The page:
Perhaps part of the problem is that not all catastrophic injury is evident. I do not suggest in any way that the PTSD suffered from a visible injury is any less traumatic than a covert, hidden injury only that they are both equally traumatic. My wife was impregnated by rape as a young teen and was forced to live with secret, crippling trauma for most of her adult life. Not knowing what to look for made it difficult for me to recognize the signs of acute trauma.
It is fairly easy to empathize with someone who suffers the loss of a limb or is known to be battling cancer. What is more difficult is when the trauma comes from an invisible, covert or "unacceptable" source. The vast majority of child abuse and sexual assault’s are not witnessed. Most often there are no visible signs.
Thankfully, today our society publicly supports our military personnel. We are better at accepting that not all the catastrophic war injuries are obvious to us. We have a greater understanding of the consequences of sending our youth off to protect our freedom. Those of us who remember the returning Viet Nam vets know this was not always the case.
We can use this same parallel to address how we treat victims of sexual assault and other unseen traumatic events. Perhaps you are already aware that over 25 percent of our children are victims of sexual assault before they reach the age of 18. If over 25 percent of our population had the bird flu, our government would mobilize into high gear to stop the epidemic. Yet this epidemic of sexual assault is greatly ignored. The ignored traumas of these victims eventually implode or explode. The personal, social and cultural cost of this unrecognized trauma is substantial.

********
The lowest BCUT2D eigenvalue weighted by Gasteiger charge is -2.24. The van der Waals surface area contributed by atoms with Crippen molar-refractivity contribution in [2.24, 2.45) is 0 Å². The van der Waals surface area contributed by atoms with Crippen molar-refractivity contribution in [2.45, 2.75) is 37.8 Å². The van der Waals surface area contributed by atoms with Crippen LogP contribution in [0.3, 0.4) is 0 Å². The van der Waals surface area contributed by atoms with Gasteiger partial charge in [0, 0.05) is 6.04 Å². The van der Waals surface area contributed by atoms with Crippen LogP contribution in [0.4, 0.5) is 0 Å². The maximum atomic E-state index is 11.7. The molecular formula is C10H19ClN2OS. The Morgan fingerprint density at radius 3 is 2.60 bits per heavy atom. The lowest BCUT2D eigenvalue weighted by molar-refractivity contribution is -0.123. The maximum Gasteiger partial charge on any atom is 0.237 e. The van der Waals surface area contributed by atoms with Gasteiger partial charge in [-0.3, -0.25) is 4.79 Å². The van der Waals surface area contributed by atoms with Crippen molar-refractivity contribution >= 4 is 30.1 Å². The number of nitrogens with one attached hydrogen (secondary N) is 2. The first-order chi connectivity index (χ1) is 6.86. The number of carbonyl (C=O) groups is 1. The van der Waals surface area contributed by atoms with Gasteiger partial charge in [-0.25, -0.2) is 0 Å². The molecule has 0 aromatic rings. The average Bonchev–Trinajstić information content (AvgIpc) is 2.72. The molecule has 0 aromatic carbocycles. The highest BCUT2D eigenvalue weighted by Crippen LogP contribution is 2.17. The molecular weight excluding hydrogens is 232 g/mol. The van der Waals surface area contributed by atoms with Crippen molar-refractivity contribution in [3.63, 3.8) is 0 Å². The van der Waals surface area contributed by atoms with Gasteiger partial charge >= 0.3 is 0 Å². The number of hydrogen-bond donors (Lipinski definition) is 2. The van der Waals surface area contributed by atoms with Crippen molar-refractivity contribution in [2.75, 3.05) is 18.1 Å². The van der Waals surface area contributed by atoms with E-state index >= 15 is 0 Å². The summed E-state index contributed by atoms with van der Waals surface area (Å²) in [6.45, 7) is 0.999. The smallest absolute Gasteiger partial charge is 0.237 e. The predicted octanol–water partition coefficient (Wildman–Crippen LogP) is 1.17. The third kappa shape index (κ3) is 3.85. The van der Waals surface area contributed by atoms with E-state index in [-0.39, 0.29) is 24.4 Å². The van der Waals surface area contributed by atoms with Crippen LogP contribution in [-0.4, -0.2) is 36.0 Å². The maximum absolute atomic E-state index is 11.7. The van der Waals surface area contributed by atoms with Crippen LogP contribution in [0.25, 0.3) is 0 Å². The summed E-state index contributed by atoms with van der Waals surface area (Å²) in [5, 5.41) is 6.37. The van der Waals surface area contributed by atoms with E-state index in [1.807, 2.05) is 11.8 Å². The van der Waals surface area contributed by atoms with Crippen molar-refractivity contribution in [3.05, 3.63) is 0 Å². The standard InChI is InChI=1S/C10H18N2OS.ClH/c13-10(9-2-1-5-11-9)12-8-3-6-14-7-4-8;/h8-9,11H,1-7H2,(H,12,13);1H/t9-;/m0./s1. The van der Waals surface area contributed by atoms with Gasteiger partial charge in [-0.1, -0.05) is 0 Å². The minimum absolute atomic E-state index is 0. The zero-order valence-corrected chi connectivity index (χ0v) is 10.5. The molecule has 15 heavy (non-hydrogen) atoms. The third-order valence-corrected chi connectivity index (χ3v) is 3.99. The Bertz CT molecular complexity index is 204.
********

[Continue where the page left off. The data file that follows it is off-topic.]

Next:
As individuals and as a society we can help all victims of trauma. We can begin by educating ourselves and others about the signs of trauma and by extending compassion to the victims. We can support trauma victims by encouraging them to speak about what happened to them, by not turning away because we are uncomfortable. We can reflect back to them their goodness, their courage. We must withhold our requirement for them to “forgive” and to “heal,” and allow them to discover their own path.
Through this shared journey of understanding with a victim, we in turn gain a greater understanding of ourselves. When a victim of PTSD is provided the time needed to dispel misconceptions, discover unknown truths, and acquire better understanding of themselves and their ordeal, we will be rewarded with knowing a person experiencing a full life, with a freedom that comes from acknowledgement of the torment that held them prisoner.
My wife and I encourage all victims to acknowledge what was “done to them” and speak.
With compassion and an open mind we can make life a little better for ALL those who suffer from a PTSD.